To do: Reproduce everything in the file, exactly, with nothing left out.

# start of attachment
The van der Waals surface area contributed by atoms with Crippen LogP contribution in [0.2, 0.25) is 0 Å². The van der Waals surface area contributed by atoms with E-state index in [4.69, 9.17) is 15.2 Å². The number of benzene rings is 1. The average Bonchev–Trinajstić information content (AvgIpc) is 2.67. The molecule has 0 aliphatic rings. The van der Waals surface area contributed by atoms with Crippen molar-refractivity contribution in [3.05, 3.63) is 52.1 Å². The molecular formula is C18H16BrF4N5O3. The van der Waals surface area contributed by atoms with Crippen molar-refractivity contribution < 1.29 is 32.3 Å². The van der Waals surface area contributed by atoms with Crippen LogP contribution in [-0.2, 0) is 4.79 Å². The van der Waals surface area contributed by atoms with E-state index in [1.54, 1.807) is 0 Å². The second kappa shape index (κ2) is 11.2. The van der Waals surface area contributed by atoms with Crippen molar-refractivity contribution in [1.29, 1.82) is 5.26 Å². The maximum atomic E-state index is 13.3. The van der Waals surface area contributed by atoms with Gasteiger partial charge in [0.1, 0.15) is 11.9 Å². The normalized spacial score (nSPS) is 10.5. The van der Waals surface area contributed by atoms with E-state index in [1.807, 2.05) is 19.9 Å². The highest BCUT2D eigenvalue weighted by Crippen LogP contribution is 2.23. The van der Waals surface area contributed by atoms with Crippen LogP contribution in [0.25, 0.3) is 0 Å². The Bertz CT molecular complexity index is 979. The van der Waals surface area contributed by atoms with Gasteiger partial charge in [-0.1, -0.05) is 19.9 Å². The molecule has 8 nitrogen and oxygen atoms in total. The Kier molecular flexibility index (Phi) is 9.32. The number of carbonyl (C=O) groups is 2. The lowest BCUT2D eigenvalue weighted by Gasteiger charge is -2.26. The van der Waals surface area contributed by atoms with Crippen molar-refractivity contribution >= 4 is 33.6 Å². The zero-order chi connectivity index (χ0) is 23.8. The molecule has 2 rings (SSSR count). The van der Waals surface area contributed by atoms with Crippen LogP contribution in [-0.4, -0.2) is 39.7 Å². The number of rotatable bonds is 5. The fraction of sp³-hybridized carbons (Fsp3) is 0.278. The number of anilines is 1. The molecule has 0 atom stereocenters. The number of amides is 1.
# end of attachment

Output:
The van der Waals surface area contributed by atoms with Crippen LogP contribution in [0.2, 0.25) is 0 Å². The van der Waals surface area contributed by atoms with E-state index in [4.69, 9.17) is 15.2 Å². The number of benzene rings is 1. The average Bonchev–Trinajstić information content (AvgIpc) is 2.67. The molecule has 0 aliphatic rings. The van der Waals surface area contributed by atoms with Crippen molar-refractivity contribution in [3.05, 3.63) is 52.1 Å². The molecular formula is C18H16BrF4N5O3. The van der Waals surface area contributed by atoms with Crippen molar-refractivity contribution < 1.29 is 32.3 Å². The van der Waals surface area contributed by atoms with Crippen LogP contribution in [-0.2, 0) is 4.79 Å². The van der Waals surface area contributed by atoms with E-state index in [1.54, 1.807) is 0 Å². The second kappa shape index (κ2) is 11.2. The van der Waals surface area contributed by atoms with Crippen molar-refractivity contribution in [1.29, 1.82) is 5.26 Å². The maximum atomic E-state index is 13.3. The van der Waals surface area contributed by atoms with Gasteiger partial charge in [0.1, 0.15) is 11.9 Å². The normalized spacial score (nSPS) is 10.5. The van der Waals surface area contributed by atoms with E-state index in [1.807, 2.05) is 19.9 Å². The highest BCUT2D eigenvalue weighted by Crippen LogP contribution is 2.23. The van der Waals surface area contributed by atoms with Crippen LogP contribution in [0.25, 0.3) is 0 Å². The Bertz CT molecular complexity index is 979. The van der Waals surface area contributed by atoms with Gasteiger partial charge in [-0.1, -0.05) is 19.9 Å². The molecule has 8 nitrogen and oxygen atoms in total. The Kier molecular flexibility index (Phi) is 9.32. The number of carbonyl (C=O) groups is 2. The lowest BCUT2D eigenvalue weighted by Gasteiger charge is -2.26. The van der Waals surface area contributed by atoms with Crippen molar-refractivity contribution >= 4 is 33.6 Å². The zero-order chi connectivity index (χ0) is 23.8. The molecule has 2 rings (SSSR count). The van der Waals surface area contributed by atoms with Crippen LogP contribution in [-0.4, -0.2) is 39.7 Å². The number of rotatable bonds is 5. The fraction of sp³-hybridized carbons (Fsp3) is 0.278. The number of anilines is 1. The molecule has 0 atom stereocenters. The number of amides is 1.